I’m in the nurse’s office. What do you do, she asks?

A writer, I say.

She stops. Gives me the look.

We’re looking around a house for sale. What do you do, the estate agent asks?

A writer, I say.

She stops. Gives me the look.

A mortgage advisor comes round to value our house. What do you do, he asks?

A writer, I say.

He stops. Gives me the look.

I don’t blame them. It’s strange to me every time I say it.

My friends wonder if I haven’t gone mad.

My grandparents wonder how I’m not living in poverty.

My dog, Pablo…actually Pablo doesn’t care, so long as he gets his walks.

But there’s no denying it’s a weird thing – to say you’re a writer.

But to say you’re a copywriter!

Jeez…

That’s when the alarm really goes off.

What is this madness?

It usually goes one of two ways:

Either a) they write you off as someone who they assume protects people’s intellectual rights in some way…

Or b) they intensify ‘the look’ a stage further and add a tinge of anger for making things even less clear.

I’ve done the double-whammy…I’m a writer who’s written a book about copywriting.

(You can order The Art of the Click on Amazon here – it’s only 996p.)

Explaining you’re a copywriter

Trying to explain what copywriting is all about to someone outside of marketing and advertising is no easy thing.

ME: I help people sell things…with words.

OTHER PERSON: How’s that?

ME: You know the copy on adverts-

OTHER PERSON: You mean the writing?

ME: Yeah, the writing on adverts. I write that.

OTHER PERSON: Someone writes that?

ME: Yes someone writes that. What did you think happened?

OTHER PERSON: I don’t know. I just. It’s all advertising isn’t?

ME: Well, yes. It is. Anyway, I write the copy for adverts. And sometimes the content pieces too.

OTHER PERSON: The content?

ME: Yeah, an article. Or a blog. A special report maybe.

OTHER PERSON: Isn’t that done by a writer?

ME: I AM A WRITER.

OTHER PERSON: You said you’re a copywriter.

*takes a moment to breathe*

ME: Yes, sometimes copy means the sales piece itself…sometimes it can mean the content, which is ultimately all part of the bigger sales process of engaging the customer and providing value today so they’ll buy another day.

OTHER PERSON: Like it’s all part of one big direct-response campaign?

ME: Yes, how do you know about direct-response?

OTHER PERSON: Because this whole set up of you talking to an imaginary character is actually just you talking to yourself. You thought it would be funny if the person who didn’t know what copy was suddenly said ‘direct-response’, thus confounding the expectations of the reader in this narrative.

ME: You’re right. Do you think people will appreciate it, or is it just self-indulgent?

ME: I don’t know – you’re the writer.

ME: No, I’m a copywriter.

ME: What’s the difference?

Copywriter confusion equals missed opportunity

I guess being a writer of any kind is weird. And being weird often goes hand-in-hand with being a writer. (See above.)

On a more serious note, I think some of the confusion about what a copywriter actually does means a lot of businesses don’t fully understand the benefits of good copy.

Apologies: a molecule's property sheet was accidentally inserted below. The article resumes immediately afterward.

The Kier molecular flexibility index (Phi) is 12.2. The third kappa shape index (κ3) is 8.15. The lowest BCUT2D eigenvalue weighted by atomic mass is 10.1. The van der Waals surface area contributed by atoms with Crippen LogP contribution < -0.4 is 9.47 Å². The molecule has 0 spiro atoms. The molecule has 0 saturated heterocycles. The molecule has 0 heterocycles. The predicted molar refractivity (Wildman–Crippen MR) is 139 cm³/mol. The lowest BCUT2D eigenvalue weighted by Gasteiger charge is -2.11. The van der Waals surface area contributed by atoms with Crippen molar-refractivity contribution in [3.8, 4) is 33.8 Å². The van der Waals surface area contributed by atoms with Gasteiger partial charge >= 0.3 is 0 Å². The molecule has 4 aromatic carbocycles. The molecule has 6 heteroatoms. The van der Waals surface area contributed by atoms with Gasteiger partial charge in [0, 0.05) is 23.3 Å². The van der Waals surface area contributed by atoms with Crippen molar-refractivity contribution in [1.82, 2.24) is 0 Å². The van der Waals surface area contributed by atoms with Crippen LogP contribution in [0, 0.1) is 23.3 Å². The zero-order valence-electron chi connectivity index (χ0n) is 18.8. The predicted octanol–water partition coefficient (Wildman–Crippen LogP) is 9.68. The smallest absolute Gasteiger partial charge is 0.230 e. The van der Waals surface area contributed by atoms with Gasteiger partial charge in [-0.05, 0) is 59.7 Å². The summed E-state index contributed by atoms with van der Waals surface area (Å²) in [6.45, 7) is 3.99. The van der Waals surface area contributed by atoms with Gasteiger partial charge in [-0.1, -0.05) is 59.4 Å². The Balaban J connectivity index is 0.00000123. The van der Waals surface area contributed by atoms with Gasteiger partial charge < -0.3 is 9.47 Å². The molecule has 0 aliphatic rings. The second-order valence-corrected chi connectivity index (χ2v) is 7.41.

They don’t realise good copy can turn features into benefits that help the customer picture how the product or service will help them…

They don’t realise good copy can charge a message with an emotional narrative that turns a seemingly dull thing into something exciting a customer can relate to…

They don’t realise good copy can engage customers in a way that keeps them coming back time and time again and develop loyalty…

This is what my book, The Art of the Click, is all about…

Understanding not only what copywriters do, but also how good copy can help any business make more sales.

Though it may seem a lofty ambition, the book aims to teach you, whether you’re a copywriter or not, how to write good copy.

It’s full of practical advice that any business owner, marketer, or entrepreneur and put into effect.

Does it aim to turn everyone into a good copywriter?

Maybe – but that would be weird.

P.S. Did you know we’re up to four lovely episodes of The All Good Copy Podcast, which are all available to download for free?

It makes for nearly four hours of copy-based chat that will brighten up the commute to work, warm-up a wintery dog walk or give you a little inspiration when the day is dragging on.

You can currently listen to copywriter and author, Tom Albrighton…direct marketing legend, Brian Kurtz…content wonder, Jo Duncan…and tone of voice expert, Nick Parker…all sharing entertaining and insightful thoughts on copywriting, marketing and some other random stuff too.

All episodes are available on Soundcloud, Spotify and on Steve Jobs’ library in the sky, iTunes.

Author

Glenn Fisher was born in Grimsby in 1981. After a number of years working in the local council, he left to become a copywriter and founded AllGoodCopy.com, a free online resource for direct response copywriters and marketers. For over a decade he worked with The Agora, a multi-million pound international financial publisher and in 2018, having helped launch and grow Agora Financial in the UK, he left to write copy on a freelance basis, focus on coaching aspiring copywriters and publish his first book, The Art of the Click. He now lives happily with his partner Ruth and dog Pablo on the east coast of England.

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